Cargolux’s dual-hub strategy pays off

  • David Harris
  • March 24, 2016
  • 1

Cargolux 2015 resultsIf Cargolux’s 2015 full-year results are a reliable indicator, the carrier’s much-debated dual hub strategy has paid off handsomely. In a year in which the cargo arms of many airlines struggled, Cargolux posted record volume and sharply increased profit, and continued to add freighters to its fleet.

Cargolux is not publicly traded and does not publish the detailed financial and operational data required of listed companies, but the Luxembourg-based all-cargo carrier did release enough information yesterday to show a very strong performance in 2015.

As might be expected in a year that saw fuel surcharges plummet due to falling oil prices, Cargolux’s revenue decreased – down almost 14% to US$1.86 billion. However, as we have long said, a loss of surcharge revenue does not automatically fall through to the bottom line, and Cargolux’s operating profit (EBITDAR) and net profit both increased substantially. Operating profit was up 33.6% to $334 million, and net profit increased thirteen-fold to $49 million.

On the operational side, Cargolux carried 890,000 tonnes in 2015, up 7.4% over 2014, and a new record. The carrier said cargo traffic (in FTKs) was up 8.7%, but did not provide the number. Given that IATA reported worldwide cargo traffic up just 2.2% in 2015, Cargolux’s performance is all the more remarkable. Also worth noting, is that despite increasing its freighter fleet to a total of 25 747-400Fs and 747-8Fs, Cargolux was able to achieve a load factor of 65.9%, down just 1.0% from 2014. If there is any downside to the increases in volume and profit, it is that the one-time boost provided by the US West Coast ocean port slowdown in the first quarter of 2015 will not be repeated.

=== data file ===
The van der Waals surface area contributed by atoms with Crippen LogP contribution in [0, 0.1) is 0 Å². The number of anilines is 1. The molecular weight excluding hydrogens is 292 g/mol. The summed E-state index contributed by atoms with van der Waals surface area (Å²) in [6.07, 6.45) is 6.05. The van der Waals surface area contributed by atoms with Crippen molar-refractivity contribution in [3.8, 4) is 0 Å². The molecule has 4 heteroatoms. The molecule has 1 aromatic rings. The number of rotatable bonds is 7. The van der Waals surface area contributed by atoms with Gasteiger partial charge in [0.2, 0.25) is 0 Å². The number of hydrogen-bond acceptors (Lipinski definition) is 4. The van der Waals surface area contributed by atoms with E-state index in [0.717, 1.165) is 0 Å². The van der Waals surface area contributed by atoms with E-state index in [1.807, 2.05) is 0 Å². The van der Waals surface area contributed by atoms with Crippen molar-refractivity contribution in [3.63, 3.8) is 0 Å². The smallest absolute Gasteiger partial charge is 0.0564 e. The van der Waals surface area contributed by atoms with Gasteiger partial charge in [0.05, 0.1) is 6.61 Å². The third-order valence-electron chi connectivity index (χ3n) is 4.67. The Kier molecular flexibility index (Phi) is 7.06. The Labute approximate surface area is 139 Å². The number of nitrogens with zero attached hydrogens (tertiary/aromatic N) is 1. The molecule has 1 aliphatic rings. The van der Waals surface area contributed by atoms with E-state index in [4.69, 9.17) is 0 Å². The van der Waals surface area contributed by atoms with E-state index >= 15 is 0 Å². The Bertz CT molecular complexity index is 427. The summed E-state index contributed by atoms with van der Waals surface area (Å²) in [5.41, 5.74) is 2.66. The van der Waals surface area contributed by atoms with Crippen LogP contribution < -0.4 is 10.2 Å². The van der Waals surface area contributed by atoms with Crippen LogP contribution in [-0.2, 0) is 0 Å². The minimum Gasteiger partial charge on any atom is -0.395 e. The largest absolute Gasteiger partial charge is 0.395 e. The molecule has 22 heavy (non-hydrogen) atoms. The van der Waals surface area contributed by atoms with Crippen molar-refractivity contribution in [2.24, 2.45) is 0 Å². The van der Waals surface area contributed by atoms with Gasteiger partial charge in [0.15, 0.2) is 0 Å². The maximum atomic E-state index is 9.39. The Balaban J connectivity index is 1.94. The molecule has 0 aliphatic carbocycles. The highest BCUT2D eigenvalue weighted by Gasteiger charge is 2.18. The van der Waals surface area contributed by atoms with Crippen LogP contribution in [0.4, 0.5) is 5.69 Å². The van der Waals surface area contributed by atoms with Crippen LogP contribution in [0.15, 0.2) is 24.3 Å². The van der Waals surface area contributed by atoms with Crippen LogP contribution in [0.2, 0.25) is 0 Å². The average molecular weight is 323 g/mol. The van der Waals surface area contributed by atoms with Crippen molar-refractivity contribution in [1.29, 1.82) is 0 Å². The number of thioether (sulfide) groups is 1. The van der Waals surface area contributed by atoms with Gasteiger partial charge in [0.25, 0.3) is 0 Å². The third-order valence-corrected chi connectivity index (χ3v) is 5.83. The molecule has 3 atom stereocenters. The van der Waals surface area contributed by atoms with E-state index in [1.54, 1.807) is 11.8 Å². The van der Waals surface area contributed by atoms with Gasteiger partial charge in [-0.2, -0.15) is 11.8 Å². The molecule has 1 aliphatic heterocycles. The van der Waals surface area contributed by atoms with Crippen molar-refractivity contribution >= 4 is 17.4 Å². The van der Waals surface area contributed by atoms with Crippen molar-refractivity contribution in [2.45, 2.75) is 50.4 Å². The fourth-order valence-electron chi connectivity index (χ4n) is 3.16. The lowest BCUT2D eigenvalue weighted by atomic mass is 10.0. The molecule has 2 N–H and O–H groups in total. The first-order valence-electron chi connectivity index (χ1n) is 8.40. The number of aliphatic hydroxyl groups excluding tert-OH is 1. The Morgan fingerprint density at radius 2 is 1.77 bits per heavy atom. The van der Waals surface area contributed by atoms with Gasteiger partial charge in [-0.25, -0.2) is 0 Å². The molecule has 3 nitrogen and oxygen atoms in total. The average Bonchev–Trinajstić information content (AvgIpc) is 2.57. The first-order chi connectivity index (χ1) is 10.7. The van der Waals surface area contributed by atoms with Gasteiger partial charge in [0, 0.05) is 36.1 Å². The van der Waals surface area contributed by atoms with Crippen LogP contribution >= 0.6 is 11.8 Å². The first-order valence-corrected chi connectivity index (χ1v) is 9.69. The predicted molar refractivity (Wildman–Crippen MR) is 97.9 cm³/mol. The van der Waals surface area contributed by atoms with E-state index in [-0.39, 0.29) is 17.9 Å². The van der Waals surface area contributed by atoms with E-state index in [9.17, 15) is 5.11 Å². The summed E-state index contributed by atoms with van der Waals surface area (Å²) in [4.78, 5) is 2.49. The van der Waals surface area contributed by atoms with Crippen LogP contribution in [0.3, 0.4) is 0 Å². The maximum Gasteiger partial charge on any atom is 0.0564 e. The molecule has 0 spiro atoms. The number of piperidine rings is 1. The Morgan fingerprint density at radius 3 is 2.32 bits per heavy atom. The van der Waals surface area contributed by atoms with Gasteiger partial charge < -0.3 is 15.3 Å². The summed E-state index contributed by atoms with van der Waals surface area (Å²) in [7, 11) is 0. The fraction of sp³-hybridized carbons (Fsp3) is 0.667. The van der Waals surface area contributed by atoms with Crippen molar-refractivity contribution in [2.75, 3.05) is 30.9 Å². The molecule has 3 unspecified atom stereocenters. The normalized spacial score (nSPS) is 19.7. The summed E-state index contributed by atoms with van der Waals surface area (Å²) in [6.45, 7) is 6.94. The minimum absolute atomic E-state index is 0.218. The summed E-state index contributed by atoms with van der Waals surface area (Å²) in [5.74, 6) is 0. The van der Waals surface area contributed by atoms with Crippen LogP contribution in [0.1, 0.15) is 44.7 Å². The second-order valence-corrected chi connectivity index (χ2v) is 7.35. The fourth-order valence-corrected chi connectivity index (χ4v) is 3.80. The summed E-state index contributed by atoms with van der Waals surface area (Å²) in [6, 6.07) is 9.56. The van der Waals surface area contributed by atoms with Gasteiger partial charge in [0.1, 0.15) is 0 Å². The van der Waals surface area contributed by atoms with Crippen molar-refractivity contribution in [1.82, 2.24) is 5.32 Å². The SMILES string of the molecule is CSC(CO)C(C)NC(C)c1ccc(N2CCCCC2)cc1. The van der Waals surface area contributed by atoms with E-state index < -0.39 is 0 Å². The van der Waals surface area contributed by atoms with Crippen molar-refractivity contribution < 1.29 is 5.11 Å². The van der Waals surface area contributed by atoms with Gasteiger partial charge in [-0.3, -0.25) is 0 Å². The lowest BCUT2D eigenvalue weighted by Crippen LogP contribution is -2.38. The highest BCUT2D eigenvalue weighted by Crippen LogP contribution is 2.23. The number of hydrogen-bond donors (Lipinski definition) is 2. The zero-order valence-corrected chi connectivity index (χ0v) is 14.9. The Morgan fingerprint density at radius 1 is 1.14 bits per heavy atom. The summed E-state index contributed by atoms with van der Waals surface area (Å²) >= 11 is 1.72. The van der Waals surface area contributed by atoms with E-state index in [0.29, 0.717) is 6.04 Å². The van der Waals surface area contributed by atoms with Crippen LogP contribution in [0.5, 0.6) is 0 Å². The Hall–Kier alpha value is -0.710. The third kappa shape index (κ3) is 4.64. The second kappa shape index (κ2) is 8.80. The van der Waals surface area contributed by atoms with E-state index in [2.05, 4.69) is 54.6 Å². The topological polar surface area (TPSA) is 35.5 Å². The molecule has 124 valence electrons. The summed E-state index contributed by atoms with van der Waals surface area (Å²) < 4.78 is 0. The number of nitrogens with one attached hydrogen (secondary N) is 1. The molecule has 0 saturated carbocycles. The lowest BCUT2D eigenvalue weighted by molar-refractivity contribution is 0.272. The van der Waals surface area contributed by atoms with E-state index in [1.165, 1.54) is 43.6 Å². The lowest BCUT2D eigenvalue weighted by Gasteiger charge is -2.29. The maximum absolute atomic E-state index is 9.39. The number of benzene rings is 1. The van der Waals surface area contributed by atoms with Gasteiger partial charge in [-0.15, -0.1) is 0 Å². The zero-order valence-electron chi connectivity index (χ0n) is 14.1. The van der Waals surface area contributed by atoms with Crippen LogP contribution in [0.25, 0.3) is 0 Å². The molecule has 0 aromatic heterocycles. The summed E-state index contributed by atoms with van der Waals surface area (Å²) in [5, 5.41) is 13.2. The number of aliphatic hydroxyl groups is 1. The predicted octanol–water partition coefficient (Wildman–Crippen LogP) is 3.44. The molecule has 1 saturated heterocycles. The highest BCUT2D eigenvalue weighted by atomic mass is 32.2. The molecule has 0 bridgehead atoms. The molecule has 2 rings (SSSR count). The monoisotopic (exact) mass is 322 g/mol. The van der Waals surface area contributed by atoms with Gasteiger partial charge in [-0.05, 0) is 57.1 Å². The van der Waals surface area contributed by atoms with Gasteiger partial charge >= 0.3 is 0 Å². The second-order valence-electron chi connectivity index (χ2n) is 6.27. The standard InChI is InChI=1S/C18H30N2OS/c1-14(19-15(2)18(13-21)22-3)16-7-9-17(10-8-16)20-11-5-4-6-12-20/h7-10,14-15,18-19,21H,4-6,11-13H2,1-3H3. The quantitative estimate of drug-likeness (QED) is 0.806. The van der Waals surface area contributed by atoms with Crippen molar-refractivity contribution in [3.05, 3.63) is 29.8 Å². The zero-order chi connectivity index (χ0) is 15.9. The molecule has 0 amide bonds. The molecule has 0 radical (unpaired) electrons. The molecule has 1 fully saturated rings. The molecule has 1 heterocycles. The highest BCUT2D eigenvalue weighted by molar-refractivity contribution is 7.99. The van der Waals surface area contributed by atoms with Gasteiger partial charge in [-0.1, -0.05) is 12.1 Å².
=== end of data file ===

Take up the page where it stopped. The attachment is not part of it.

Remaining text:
As regular readers of Cargo Facts will know, the last two years have been anything but easy for Cargolux. The sale of a 35% share to China’s Henan Civil Aviation & Investment Co (HNCA, a financial vehicle of the Henan provincial government) caused serious internal dissention. Several senior executives jumped ship, and many in the air freight industry publicly voiced the opinion that adding Zhengzhou as a second hub – as the stake sale required – would have dire financial consequences. And as if that were not enough, the company’s relationship with the unions representing its labor force has been difficult (to say the least).

At the end of 2015, however, the dual-hub strategy appears to have paid off. Cargolux is now operating thirteen weekly frequencies from the new hub, and has also launched trans-Pacific service between Zhengzhou and Chicago. Regarding the unions, with a new collective work agreement in place, it appears that Cargolux can look forward to three years of labor peace.

Further, Cargolux and its Chinese partners have now committed to launch a joint-venture cargo airline based in Zhengzhou. Cargolux China, as it will be called, is expected to begin service next year, and grow to a fleet of five freighters within its first three years of operation.

All in all, a good year for Cargolux.

 If you are interested in learning more about the air freight industry in Asia, in Zhengzhou and beyond, register now to join us at Cargo Facts Asia 2016, where industry leaders will gather to examine trends in the Asia-Pacific cargo market. The event will be held 19 – 20 April, at the Langham Hotel in Hong Kong. To register, or for more information, go to www.cargofactsasia.com.

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